The woman that day by the shore had nothing to fear about boating on Loch Ness and neither does anyone else. The lake is magnificent and, on that warm day with the sun high overhead and the breeze coming in off the water, I could not imagine a more pleasant place to sit and discuss the absurdity of the Loch Ness Monster with my family. After a while, though, we left the shore and walked up the hill toward the walls and tower of the fortress.
The Hero’s Story
The name of the castle derives from the Gaelic/Welsh meaning “place by the thicket”. Adomnan, the chronicler of Columba, wrote about Urquhart in the same part of his work as the water beast. Columba came to this castle – actually, another castle on this same site – to baptize the Pictish Lord Emchath around the same time he visited Bridei I in Inverness. Betsy and Emily were kind enough to ask about the history of the place as we walked in through the main gate and so I obliged them. It was not just the history of the castle they heard though – it was the history of a Scottish hero few people ever hear about: Andrew de Moray, who took the castle we were walking into from the English in 1297 CE and a man whom many believe to be the ‘True Braveheart’.
Even those who do not know Scottish history know the name of William Wallace. Long before Mel Gibson brought him to world consciousness in the 1995 CE film Braveheart, Wallace was famous as the hero of the First Scottish War of Independence. Jane Porter’s popular 1810 CE historical novel The Scottish Chiefs (which Braveheart drew upon) popularized Wallace as a romantic figure and he is still seen in that light. His 1297 CE victory over the English at Stirling Bridge is legendary and one cannot walk through the city of Stirling without being reminded of it. Even so, it could – and has – been argued that Wallace’s great standing in Scottish history is based on a fiction and it is actually Andrew de Moray who was the hero of Stirling Bridge.
Andrew de Moray was a Norman Scot of noble lineage, whose family came from Flanders. Nothing is known of his birth, and he enters and exits history between 1296 and 1297 CE. He is first mentioned following the Scottish defeat by the English at The Battle of Dunbar in April 1296 CE. The Scottish forces were massacred after a poor tactical decision by their commander, John Balliol, and Andrew de Moray’s father, Sir Andrew de Moray, and uncle, William de Moray, were taken prisoner and sent to the Tower of London where they died in 1298 CE.
Andrew himself was taken to Chester Castle in northern England to be ransomed along with other Scottish nobles. He remained a prisoner there for almost a year until he escaped and made his way back to the family estate in Avoch, northern Scotland, a distance of 405 miles (651km) much of which was hostile territory controlled by the English. Once back in his ancestral lands, he drove out the English forces and raised the flag of insurrection over Castle Ormond. He then set himself to gathering arms, equipping an army, and acquiring intelligence of English positions and strengths. He also found the time to get married and set his estate at Avoch in order.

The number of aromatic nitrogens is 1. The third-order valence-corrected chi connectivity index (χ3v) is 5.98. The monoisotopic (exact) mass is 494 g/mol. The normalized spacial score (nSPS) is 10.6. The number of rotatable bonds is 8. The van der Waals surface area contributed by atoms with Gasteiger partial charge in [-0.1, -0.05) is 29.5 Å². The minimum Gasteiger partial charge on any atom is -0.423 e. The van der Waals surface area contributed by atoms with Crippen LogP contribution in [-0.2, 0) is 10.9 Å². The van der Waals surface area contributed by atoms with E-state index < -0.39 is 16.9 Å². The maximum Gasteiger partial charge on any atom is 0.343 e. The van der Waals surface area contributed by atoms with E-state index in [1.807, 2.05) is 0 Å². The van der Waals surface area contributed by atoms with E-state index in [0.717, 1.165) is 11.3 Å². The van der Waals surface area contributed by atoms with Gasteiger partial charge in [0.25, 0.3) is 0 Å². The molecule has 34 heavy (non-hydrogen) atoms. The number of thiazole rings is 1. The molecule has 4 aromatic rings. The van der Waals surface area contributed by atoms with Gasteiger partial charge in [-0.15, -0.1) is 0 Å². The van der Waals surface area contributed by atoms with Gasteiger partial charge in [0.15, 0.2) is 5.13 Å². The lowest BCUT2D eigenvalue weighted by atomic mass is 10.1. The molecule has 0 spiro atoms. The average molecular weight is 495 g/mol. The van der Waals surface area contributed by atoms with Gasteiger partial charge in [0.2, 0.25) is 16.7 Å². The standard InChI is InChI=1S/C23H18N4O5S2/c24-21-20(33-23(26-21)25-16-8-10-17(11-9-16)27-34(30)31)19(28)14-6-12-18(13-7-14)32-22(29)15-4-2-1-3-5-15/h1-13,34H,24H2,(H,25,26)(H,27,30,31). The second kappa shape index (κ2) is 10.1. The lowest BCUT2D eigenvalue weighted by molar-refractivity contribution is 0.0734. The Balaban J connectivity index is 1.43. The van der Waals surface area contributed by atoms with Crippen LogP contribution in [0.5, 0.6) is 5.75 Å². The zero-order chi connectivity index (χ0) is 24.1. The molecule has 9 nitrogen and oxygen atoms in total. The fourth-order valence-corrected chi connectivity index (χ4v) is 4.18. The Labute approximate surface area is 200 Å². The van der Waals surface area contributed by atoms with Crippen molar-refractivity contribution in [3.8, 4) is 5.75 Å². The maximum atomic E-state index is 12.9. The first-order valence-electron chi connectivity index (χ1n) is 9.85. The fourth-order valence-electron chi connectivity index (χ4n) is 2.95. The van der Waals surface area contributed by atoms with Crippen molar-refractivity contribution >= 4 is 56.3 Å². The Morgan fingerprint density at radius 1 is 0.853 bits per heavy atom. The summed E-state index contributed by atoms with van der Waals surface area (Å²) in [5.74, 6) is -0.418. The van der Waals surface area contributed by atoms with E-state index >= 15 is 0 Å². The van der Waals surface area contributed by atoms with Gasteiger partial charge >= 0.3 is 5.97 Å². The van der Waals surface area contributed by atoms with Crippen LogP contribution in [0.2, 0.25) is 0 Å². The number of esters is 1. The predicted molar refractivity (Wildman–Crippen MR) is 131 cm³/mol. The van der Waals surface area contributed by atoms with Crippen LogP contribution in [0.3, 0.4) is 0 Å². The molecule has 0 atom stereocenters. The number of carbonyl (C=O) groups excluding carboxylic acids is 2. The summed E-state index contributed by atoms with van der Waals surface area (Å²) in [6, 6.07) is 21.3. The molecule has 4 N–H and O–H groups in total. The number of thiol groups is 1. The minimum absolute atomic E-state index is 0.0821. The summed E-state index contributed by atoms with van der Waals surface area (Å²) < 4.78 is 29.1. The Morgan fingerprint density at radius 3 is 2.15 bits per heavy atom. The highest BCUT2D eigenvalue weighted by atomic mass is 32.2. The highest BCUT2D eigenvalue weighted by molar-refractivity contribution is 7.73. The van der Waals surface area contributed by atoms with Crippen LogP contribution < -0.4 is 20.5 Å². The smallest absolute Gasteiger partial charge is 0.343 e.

Throughout 1297 CE, de Moray successfully battled the English in northern Scotland while Wallace was waging his guerrilla war in the south. He besieged Urquhart Castle after ambushing a large contingent of the garrison and, though initially unsuccessful, later took the castle. He burned the English fleet at Aberdeen and took the stronghold at Balconie, and then, in a surprise attack, avoided a frontal engagement with the English to take Duffus Castle and then the strategically important Boharme Castle.
He had now divided the English forces in the north and, with major fortifications under Scottish control, was able to effectively take the remaining castles. Andrew de Moray understood battle formations and tactics and used them to his advantage. Wallace was a master of guerrilla warfare. History is not clear as to when the two men met and joined forces, but it seems it was as late as August of 1297 CE when Wallace suggested the two make a concerted effort to drive out the English. The joint forces of the two leaders met either at Dundee or Perth and converged on the small city of Stirling.
Wallace was highly regarded as a charismatic and capable guerrilla commander but had no experience in formal battle. That Andrew de Moray would have been in command of the joint forces at Stirling seems clear on three points:
- The strategy employed of dividing the English forces, as well as the deployment of the troops, seems in keeping with tactics repeatedly used by de Moray in his previous military campaigns.
- There is no similar military engagement executed by Wallace prior to Stirling to set precedent for his success on the field that day.
- Andrew de Moray’s name and seal always precedes Wallace’s on all extant correspondence, indicating that he was commander of the rebel forces and Wallace the second-in-command.